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Adapting formal wardrobe to smart casual

post #1 of 25
Thread Starter 
I have a funny forum-induced problem. I started work at a law firm last January, but since I live in a tropical country, the attire is dress shirt and tie sans jacket. Thus, I've invested in a respectable formal wardrobe: brown cap toes, Virtual Clothes Horse dot com ties, french cuff shirts, and wool slacks.

I just got a package, however, from Harvard Law School's graduate program and it looks like I'll have to move heaven and earth to take it. Now, if this comes together, I have to ditch the ties and start dressing like a well-dressed college student again.

How do you adapt these new formal articles to smart casual wear? I know it's a funny question, but I remain a big fan of sysdoc's cap toes and jeans thread. I was wondering, for example, how you pull off a french cuff shirt with jeans.

Sigh. I love these ties. I'll have to convince my future classmates I'm a tie addict who needs to wear a sport coat and tie to class at least once a week.
post #2 of 25
You can wear the dark oak Mackays with dark raw or rinsed jeans, or of course, grey flannels. Roll up the french cuffs or wear them with silk knots or more casual links under a sport coat. Ties you can wear on the town.
post #3 of 25
companero, just add a sports coat to the mix.
post #4 of 25
Get yourself a couple of sport jackets. Wear your FC shirts with silk knots and silk knit ties, jeans and your best shoes. Don't assimilate.
post #5 of 25
I've seen Frech cuffs and just a dress slacks and no tie in London, and they pull it off pretty well. It help that the guy was clean cut, tall and slim. But I'd hardly see anyone in the States do that. Definitly wear a blazer with French cuff.
post #6 of 25
Quote:
Originally Posted by josepidal
How do you adapt these new formal articles to smart casual wear? I know it's a funny question, but I remain a big fan of sysdoc's cap toes and jeans thread. I was wondering, for example, how you pull off a french cuff shirt with jeans.
How? With the right attitude. Don't make a big deal out of it and no one else will either. I say this as a stalwart living in a black hole of style.

Tom
post #7 of 25
Thread Starter 
Thanks for the affirmation. Yes, I do think I can pull it off even though I'm not the tall slim type by a mile. I'm a grad student and a tad older.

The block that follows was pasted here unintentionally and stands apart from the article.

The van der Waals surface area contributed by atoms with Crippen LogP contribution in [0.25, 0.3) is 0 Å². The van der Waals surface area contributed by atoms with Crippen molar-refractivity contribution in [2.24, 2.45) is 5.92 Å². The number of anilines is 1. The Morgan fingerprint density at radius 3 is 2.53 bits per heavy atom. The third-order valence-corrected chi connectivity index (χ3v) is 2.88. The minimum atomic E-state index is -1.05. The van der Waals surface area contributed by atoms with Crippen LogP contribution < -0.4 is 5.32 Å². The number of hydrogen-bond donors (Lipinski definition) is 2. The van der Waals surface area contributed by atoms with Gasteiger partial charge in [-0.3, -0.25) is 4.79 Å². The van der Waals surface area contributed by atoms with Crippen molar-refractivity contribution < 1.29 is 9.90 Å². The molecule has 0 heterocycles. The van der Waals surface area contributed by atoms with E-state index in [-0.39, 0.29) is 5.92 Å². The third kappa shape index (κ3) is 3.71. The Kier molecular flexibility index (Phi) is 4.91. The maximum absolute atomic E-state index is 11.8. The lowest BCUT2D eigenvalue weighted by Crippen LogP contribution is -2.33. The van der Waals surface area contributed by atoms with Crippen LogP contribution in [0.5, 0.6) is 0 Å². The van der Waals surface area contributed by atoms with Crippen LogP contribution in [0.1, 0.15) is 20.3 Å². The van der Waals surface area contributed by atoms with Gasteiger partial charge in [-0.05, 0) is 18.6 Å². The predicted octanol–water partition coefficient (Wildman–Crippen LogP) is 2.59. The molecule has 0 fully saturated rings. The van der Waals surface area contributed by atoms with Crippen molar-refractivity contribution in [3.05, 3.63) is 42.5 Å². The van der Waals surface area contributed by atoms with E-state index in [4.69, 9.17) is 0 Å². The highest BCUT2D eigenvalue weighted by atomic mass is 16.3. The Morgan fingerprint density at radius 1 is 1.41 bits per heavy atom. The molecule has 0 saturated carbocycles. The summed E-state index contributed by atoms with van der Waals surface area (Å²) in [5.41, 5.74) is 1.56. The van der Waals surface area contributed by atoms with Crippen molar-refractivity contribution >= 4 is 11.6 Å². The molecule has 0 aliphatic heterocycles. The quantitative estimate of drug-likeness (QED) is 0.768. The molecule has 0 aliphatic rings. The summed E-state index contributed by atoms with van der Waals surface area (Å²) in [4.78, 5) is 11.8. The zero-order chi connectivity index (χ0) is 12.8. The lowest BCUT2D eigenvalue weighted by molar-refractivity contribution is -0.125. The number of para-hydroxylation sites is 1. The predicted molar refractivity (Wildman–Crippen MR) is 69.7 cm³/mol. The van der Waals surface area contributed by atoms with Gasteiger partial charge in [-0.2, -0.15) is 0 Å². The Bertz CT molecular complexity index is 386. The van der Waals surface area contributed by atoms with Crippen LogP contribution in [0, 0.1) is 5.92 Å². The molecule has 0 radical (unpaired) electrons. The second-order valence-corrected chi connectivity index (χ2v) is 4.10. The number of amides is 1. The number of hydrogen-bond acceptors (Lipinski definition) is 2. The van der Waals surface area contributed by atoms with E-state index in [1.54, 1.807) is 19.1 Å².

For the french cuffs, basically, just wear them with more casual links, but never without links unless you are rolling up the sleeves? I have five simple knot links from the J.Crew shirts I got from the sale that work wonderfully, even here in the office.

As for the sport coats, that is something I've been thinking about. Should I hunt for them in the US when I get there, or have a couple tailored here in Manila? My problem, however, is that I can't find good fabric here, though m@t has pointed me to a retailer I can use for simple wool suiting fabric.
post #8 of 25
buy yourself some warm coats and sweaters.

I've never been the the Philippines but Boston winters - which can extend well into calendar Spring - are awful and I think the change may be a bit jarring for you.

Congrats on HLS.
post #9 of 25
My office is a stones throw away from the HLS, and among the students, it's usually either business casual or, more commonly, jeans and a sweater/fleece/sweatshirt or tee/polo/untucked dress shirt. Badly cut suits for internship interviews (usually paired with French blue shirts) are de rigueur here. Ask Johnnynorman, who is a recent grad. I've seen some more "designer" fashionably dressed students, usually Europeans, and a few "hipster" types, but that's it.
post #10 of 25
Congrats on the HLS. Even better, perhaps you can persuade LA Guy to be your personal wardrobe advisor.
post #11 of 25
If you have a good, inexpensive tailor in Manila definitely get some material and have a few sportcoats made. A windowpane or herringbone tweed and a blazer, maybe a cordurory. You should be able to get bespoke in Manila, even after material costs, for less than good RTW in the US. And congratulations.
post #12 of 25
Congratulations! Flusser's "Dressing the Man" has a chapter devoted to business casual that includes some good suggestions for building a wardrobe around sportscoats, dressing down a suit, and including unstructured jackets and sweaters.
post #13 of 25
As a recent HLS grad, I can tell you that you'll stand out if you dress too well. But, assuming you're going to get your LLM, you will be amongst others who are also already lawyers, so it's not like you'll be hanging out with college students. I do think you'll want to wear jeans more, and that FC shirts can be worn with jeans. Be prepared for some really, really cold winters. If you live near HLS, Rizzos is the best tailor (located in Harvard Square), and I hear good things about Drinkwaters, too, which is up in Porter Square.
post #14 of 25
Thread Starter 
Quote:
Originally Posted by LA Guy
My office is a stones throw away from the HLS
Woohoo!!! I'll be sure to PM you before leaving. (All this time I thought you lived in LA.)

People tell me Manila suiting tailors are well below the standards of HK, which is why I have material for a blazer and a suit but have not had them made yet. Think I should go to Hong Kong and have sport coats made there, or is that simply too expensive for what I'd need?

Assuming I have one blazer, how many sport coats should a guy begin with for a place like HLS? I figure at least three? What material is good for that environment (and where do I get it?)? Think an "inferior" Manila tailor will do for a sport coat?
post #15 of 25
Quote:
Originally Posted by Tomasso
Get yourself a couple of sport jackets. Wear your FC shirts with silk knots and silk knit ties, jeans and your best shoes. Don't assimilate.
Great minds think alike. I sort of dress like this too.
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